That’s what Copywriters are for right? Content Strategists? Definitely! However, words are part of the user experience and at minimum, the first pass, belongs to UX Designers.
Not only do clients appreciate seeing the first look of their product with copy that isn’t in Latin, but users appreciate it too. I’ve walked out of many usability tests and realized that 4 out of 5 issues could be solved with copy edits, whether it’s misleading button text, a confusing headline or confusion during sign up. No matter the language or place, words and conversation are universal. They are our secret weapon and one of the most valuable tools in our toolbox.
Your leading H1 hero copy shouldn’t read like Shakespeare*
*exceptions may be made for a poetry based product
You can be direct, speak with human language, and still have sophistication and a brand voice.
When someone visits the hero of a landing page on a website or web app, we give them a first impression as to who we are as a company – through a combination of words, color, graphics, imagery. First impressions are extremely important, not just in social settings. They set the tone for the entire user experience. As an H1 writer, take lessons from journalism. The two clear goals when creating H1s are:
- The user immediately knows what the product is and offers
- The user engages by learning more or signing up
When you ‘Call To Action’ make the action crystal clear
CTA copy is arguably the most important copy on the page. It’s the engagement point where we ask users to buy, sign up, join a cause, etc. It takes wordsmithing and is not easy (how ironic). A CTA should have three important qualities:
- Honest. For example, don’t use ‘complete’ or ‘submit’ and then ask for more information. Humans feel a sense of relief when they finish something. If they’re then told they aren’t actually finished, they’re unhappy.
- Concise. This article is about words but the irony is that people scroll past words. They like things to be short and sweet. Use the minimal amount of words needed to help the user understand what the button beckons for.
- Clear. No guessing as to what the button is for. Users are much more likely to click a button if they know where it goes.
Use Microcopy in these 3 places to increase your product engagement
Microcopy, or small bits of copy, throughout your site or product can make or break the user experience. These bits of copy should have these 5 important qualities:
- Add value
- Don’t overpower other words and visuals on the page
- Flow with the brand tone and voice of the product
- Short and sweet, never longer than necessary
- Provide the user with answers and not raise more questions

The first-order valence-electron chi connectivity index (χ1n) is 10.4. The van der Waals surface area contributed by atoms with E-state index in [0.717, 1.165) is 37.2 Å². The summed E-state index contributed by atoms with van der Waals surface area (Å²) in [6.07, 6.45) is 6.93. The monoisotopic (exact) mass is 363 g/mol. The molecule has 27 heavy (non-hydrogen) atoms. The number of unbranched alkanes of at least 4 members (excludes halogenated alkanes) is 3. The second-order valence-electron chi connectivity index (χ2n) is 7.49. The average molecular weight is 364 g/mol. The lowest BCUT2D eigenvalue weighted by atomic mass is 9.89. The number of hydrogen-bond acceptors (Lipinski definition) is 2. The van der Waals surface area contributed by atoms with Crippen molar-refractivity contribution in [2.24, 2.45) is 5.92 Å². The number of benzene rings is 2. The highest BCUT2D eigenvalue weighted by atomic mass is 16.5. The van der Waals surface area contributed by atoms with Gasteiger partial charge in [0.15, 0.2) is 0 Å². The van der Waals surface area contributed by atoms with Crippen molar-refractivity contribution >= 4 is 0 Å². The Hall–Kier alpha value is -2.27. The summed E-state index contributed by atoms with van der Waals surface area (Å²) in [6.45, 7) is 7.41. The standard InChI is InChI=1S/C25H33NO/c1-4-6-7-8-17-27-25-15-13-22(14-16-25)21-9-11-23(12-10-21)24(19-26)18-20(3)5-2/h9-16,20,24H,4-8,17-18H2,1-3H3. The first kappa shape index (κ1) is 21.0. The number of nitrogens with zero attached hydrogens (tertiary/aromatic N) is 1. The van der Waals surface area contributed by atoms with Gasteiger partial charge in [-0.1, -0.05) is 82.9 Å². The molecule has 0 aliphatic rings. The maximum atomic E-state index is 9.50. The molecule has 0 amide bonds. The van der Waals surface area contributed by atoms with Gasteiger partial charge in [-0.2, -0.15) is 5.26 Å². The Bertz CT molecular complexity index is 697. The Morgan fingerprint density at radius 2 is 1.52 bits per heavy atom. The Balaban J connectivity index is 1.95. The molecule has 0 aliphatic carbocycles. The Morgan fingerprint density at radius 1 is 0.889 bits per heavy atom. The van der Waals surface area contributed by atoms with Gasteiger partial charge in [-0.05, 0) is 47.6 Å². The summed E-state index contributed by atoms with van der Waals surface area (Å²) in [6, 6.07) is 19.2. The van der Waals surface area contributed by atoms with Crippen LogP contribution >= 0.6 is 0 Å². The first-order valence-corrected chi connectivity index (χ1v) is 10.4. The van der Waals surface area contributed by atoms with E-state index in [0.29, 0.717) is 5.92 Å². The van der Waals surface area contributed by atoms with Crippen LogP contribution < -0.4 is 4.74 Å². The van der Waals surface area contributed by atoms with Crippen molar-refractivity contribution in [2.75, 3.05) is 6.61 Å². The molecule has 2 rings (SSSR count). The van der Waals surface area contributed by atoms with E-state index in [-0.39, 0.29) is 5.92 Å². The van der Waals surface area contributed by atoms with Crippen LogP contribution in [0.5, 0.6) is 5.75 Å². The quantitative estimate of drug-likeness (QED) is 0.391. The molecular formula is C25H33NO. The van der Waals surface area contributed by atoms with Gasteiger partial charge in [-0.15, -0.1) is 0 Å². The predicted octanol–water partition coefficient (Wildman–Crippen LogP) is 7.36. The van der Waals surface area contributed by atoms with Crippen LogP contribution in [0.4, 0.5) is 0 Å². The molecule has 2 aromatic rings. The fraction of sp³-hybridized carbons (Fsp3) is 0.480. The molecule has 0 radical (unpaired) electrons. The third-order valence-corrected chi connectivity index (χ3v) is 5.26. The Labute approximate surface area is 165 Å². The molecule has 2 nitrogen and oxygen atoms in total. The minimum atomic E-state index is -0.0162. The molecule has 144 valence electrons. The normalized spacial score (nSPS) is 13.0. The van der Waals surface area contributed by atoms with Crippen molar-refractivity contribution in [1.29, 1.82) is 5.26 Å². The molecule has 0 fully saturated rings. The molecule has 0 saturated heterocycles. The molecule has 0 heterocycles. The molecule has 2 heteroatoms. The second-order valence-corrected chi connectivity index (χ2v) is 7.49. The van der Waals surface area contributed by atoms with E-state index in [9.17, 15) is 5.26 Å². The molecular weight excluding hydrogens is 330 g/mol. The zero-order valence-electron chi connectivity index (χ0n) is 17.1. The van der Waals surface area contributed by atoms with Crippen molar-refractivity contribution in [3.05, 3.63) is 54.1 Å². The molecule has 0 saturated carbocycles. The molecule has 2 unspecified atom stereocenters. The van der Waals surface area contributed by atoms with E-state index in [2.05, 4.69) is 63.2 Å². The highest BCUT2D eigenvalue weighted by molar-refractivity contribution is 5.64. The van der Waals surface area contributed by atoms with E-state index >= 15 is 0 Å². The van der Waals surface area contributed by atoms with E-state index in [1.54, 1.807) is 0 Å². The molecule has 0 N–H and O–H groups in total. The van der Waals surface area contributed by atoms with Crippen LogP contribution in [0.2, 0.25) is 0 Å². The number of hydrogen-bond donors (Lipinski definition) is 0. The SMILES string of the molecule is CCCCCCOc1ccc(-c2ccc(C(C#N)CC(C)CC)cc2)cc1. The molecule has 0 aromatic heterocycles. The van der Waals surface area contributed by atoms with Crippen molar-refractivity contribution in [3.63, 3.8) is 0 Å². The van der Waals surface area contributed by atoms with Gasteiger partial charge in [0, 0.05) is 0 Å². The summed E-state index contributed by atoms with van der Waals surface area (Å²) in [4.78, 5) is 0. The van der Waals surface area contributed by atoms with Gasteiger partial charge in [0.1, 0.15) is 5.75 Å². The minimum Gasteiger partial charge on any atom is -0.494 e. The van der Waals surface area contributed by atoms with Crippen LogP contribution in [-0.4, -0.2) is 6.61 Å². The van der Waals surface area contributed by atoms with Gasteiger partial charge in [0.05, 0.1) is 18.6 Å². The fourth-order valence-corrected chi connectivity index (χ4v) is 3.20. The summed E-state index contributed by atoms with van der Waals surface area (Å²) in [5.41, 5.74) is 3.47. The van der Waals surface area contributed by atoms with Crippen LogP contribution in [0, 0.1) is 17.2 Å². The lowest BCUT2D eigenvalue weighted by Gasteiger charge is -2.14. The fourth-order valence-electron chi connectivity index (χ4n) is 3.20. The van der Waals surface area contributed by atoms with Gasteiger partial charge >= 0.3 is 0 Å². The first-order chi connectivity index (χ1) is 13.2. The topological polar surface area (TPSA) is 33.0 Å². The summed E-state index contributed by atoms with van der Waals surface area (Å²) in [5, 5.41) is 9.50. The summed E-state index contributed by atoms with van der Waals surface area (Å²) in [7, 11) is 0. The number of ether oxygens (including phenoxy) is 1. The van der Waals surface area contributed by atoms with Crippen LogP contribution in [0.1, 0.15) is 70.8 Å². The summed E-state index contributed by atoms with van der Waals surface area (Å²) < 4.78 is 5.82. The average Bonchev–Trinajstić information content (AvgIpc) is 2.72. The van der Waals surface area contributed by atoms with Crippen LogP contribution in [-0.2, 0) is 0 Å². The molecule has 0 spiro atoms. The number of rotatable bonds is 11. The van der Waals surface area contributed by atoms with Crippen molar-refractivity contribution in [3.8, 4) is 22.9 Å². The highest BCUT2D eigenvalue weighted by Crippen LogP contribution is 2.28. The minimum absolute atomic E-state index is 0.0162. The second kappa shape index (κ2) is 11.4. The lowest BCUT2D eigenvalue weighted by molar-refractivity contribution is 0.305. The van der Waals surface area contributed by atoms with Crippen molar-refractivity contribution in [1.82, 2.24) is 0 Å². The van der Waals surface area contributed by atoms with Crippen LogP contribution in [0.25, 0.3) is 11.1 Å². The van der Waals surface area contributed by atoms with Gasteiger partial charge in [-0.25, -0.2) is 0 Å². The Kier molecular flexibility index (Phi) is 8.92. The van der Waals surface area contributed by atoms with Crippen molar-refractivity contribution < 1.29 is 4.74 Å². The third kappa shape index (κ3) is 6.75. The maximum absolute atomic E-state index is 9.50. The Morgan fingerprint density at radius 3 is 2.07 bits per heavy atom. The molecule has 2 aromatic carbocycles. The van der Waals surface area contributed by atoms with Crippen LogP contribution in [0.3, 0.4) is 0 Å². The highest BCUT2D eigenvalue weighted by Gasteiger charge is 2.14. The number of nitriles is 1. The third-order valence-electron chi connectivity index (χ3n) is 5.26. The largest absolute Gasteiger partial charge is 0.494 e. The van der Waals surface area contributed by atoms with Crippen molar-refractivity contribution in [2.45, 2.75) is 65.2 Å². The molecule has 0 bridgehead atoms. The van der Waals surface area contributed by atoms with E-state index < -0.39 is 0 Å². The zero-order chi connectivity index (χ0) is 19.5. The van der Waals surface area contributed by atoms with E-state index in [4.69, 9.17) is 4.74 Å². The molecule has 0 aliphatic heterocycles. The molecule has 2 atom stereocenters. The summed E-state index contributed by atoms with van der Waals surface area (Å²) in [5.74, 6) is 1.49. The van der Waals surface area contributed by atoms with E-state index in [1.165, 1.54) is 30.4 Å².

1. Increase engagement by pairing icons with words
Using words with an icon is a better user experience and a more accessible design. It’s clear what the icon means and takes all of the confusion off the table. Many icons are used for multiple purposes, like the calendar icon.
Some icons, such as search, are commonly known. However, using words we can make the search functionality more clear. Some search queries only allow one word searches, and other more sophisticated queries (like Google) allow phrases, questions and ideas.
2. Take the frustration out of transactional flows
The best UX example for this is including the password rules before the user submits a password that doesn’t have a special character. However, there are more subtle ways to improve that aren’t just best practice UX. During transactional flows, users give up personal information such as emails, credit card numbers and addresses. Many people are skeptical. However, giving a simple nod to the fact that tech can be creepy can make users feel a lot more comfortable.
3. Leave no questions unanswered
Users have great expectations. Delight them by telling them what to expect next, so they don’t have to guess and get frustrated. I always joke that part of my job is mind-reading. We must guess how people will respond to the things we show them– this is how we can respond to some of those guesses.
Words are part of the process
I start every project with pen and paper – jotting down ideas. These ideas are always a combination of words and sketches dancing around each other. Just as we walk away from user testing and stakeholder reviews with a list of changes to visuals, also consider how words can elevate the design. When preparing to test, review and ultimately launch, always ask these questions:
- Where might a user need extra help?
- How can this be more clear?
- What are all the points a user could become confused?
- Where can we delight and elevate with copy?